Fact Check: 'Plandemic - Indoctornation' Video Contains Several False And Misleading Claims

Fact Check

  • by: Dean Miller
Fact Check: 'Plandemic - Indoctornation' Video Contains Several False And Misleading Claims Antivaxxers

Does the video "Plandemic - Indoctornation" by Mikki Willis released in August 2020 reveal new facts about the COVID-19 epidemic? No, that's not true: the video repeats the unsubstantiated claim this virus is man-made, edits together unrelated documents, and rehashes previously debunked false and misleading claims made by various anti-vaccination activists, questionable doctors and scientists and their lawyers.

The video premiered on August 15, 2020, under the title "Plandemic: Indoctornation" on a website named freedomplatform.tv (archived here). It opened:


Users on social media only saw this title, description and thumbnail:

Plandemic: Indoctornation World Premiere - Digital Freedom Platform


The video was promoted by the film-makers as:

Guided by the meticulous work of Dr. David E. Martin, Plandemic II: Indoctornation, tracks a three decade-long money trail that leads directly to the key players behind the COVID 19 pandemic. Plandemic II connects the dots between all forms of media, the medical industry, politics and the financial industry to unmask the major conflicts of interests with the decision makers that are currently managing this crisis.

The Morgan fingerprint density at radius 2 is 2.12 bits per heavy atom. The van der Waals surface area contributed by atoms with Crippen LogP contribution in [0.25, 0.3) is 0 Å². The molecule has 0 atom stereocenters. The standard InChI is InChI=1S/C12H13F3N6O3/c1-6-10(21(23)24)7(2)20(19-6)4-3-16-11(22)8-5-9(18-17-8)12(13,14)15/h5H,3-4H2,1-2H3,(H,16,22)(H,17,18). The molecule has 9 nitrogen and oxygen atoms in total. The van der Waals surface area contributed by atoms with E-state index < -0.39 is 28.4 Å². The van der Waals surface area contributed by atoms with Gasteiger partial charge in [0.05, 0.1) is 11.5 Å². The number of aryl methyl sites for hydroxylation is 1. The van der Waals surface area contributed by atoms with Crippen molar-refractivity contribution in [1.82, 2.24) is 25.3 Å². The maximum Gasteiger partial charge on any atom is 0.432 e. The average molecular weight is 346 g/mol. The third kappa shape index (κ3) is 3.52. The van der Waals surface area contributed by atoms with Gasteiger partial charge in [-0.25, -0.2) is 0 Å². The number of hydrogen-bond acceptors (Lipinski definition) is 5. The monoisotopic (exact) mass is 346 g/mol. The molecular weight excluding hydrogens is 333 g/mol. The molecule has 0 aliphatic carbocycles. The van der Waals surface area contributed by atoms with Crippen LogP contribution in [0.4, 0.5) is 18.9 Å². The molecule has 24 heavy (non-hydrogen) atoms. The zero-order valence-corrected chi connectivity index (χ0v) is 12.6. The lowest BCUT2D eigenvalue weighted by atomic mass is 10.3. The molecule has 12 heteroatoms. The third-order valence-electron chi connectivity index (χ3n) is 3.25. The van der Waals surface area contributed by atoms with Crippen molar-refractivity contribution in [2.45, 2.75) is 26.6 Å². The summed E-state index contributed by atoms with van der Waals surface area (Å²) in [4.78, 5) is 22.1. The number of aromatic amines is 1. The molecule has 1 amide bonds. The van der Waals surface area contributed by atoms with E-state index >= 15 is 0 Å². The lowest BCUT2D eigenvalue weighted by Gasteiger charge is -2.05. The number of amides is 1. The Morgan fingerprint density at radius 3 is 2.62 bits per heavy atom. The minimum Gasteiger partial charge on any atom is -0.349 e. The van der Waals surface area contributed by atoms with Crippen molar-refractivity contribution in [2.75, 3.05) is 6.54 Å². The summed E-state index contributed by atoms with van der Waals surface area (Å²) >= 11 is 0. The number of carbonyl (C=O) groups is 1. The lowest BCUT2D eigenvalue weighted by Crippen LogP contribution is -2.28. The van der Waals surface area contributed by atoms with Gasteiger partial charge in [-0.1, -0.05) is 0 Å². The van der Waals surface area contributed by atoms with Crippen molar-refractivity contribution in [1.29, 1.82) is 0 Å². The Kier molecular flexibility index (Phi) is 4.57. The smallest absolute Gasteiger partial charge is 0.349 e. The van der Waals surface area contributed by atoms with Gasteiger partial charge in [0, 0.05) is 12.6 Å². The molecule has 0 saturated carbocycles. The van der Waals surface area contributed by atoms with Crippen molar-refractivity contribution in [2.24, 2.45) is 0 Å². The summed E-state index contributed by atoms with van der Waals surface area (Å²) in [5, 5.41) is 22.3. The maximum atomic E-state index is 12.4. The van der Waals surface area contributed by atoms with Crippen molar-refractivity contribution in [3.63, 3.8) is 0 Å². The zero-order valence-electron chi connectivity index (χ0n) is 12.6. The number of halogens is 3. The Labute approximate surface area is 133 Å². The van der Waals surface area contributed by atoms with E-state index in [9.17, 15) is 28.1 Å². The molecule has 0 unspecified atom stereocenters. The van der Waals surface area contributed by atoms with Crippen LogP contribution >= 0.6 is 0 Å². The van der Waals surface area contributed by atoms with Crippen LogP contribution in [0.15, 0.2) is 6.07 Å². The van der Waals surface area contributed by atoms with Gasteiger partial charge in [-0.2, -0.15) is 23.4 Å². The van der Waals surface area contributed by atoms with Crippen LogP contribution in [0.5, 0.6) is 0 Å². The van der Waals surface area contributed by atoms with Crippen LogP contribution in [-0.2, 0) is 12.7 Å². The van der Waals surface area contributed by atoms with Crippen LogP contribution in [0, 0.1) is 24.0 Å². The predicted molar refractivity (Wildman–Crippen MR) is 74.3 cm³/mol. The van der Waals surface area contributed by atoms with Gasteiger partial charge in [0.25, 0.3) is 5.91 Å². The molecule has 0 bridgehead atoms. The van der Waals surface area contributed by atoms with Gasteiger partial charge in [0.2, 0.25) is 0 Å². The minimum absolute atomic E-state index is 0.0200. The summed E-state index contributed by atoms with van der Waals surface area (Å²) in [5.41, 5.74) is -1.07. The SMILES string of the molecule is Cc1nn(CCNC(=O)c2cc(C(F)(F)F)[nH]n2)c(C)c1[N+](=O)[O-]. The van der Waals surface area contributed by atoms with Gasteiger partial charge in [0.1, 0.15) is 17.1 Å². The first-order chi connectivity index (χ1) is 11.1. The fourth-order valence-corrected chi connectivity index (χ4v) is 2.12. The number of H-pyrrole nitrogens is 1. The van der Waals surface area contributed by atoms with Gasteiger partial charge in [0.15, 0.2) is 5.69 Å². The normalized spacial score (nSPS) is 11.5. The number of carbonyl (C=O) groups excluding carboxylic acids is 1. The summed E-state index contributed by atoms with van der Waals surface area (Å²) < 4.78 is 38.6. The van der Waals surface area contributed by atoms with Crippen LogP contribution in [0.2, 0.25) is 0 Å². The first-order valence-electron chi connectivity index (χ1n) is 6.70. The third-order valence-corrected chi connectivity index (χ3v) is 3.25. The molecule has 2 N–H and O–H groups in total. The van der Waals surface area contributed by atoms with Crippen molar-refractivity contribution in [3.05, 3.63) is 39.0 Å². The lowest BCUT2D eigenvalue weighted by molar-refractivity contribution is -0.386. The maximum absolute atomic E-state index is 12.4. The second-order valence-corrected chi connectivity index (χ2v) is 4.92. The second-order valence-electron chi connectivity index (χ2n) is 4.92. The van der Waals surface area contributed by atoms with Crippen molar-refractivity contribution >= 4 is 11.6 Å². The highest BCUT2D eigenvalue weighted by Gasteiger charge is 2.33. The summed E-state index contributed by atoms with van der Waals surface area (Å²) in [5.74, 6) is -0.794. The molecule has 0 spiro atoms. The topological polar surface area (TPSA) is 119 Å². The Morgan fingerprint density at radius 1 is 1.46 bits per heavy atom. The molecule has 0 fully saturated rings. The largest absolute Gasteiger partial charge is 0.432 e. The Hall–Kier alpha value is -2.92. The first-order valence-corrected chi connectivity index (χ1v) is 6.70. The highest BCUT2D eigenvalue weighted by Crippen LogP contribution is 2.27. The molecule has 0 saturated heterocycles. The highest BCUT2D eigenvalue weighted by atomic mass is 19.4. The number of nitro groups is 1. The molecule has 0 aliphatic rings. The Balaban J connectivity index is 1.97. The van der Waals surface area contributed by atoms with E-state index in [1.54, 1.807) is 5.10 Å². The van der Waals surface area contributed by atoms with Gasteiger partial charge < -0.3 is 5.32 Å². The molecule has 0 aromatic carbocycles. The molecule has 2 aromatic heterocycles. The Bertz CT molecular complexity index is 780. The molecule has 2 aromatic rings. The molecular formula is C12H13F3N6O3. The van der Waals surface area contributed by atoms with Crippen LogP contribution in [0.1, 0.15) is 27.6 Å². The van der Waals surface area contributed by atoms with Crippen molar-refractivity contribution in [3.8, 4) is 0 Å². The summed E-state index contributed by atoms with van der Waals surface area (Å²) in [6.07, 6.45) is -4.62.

But several of these "dots" are elements of conspiracy theories discredited by lab scientists and clinical epidemiologists at the heart of the global battle against the pandemic.

Central to this film and its prequel (Plandemic) is the claim that COVID-19 was created in a lab by nefarious conspirators seeking either great wealth or world domination. As the Center for Infectious Disease Research and Policy at the University of Minnesota put it: "There is exactly zero evidence for the claim COVID-19 is man-made."

Similarly, a group of 27 public health scientists from nine countries wrote in an open letter for the March, 2020 edition of The Lancet, one of the oldest and best known English language medical journals, that claims like those made in this film are hindering the battle to contain the COVID-19 pandemic:

"The rapid, open, and transparent sharing of data on this outbreak is now being threatened by rumours and misinformation around its origins,"

David E. Martin starts off the video with a contradiction: he claims his company created a technology that found one third of all U.S. patents were "functional forgeries" that declare ownership of discoveries already patented by using different words. If true, this would mean those patents are invalid.

But then the video shifts focus to patents related to coronavirus, some of which are owned by the U.S. Centers for Disease Control and Prevention and Dr. Anthony Fauci, Director of the National Institute of Allergy and Infectious Diseases, and declares all of these patents are related to a nefarious "hub", "empire" or "industrial complex" around coronavirus.

Well, are these patents invalid "forgeries" or are they part of some giant and well-executed scheme?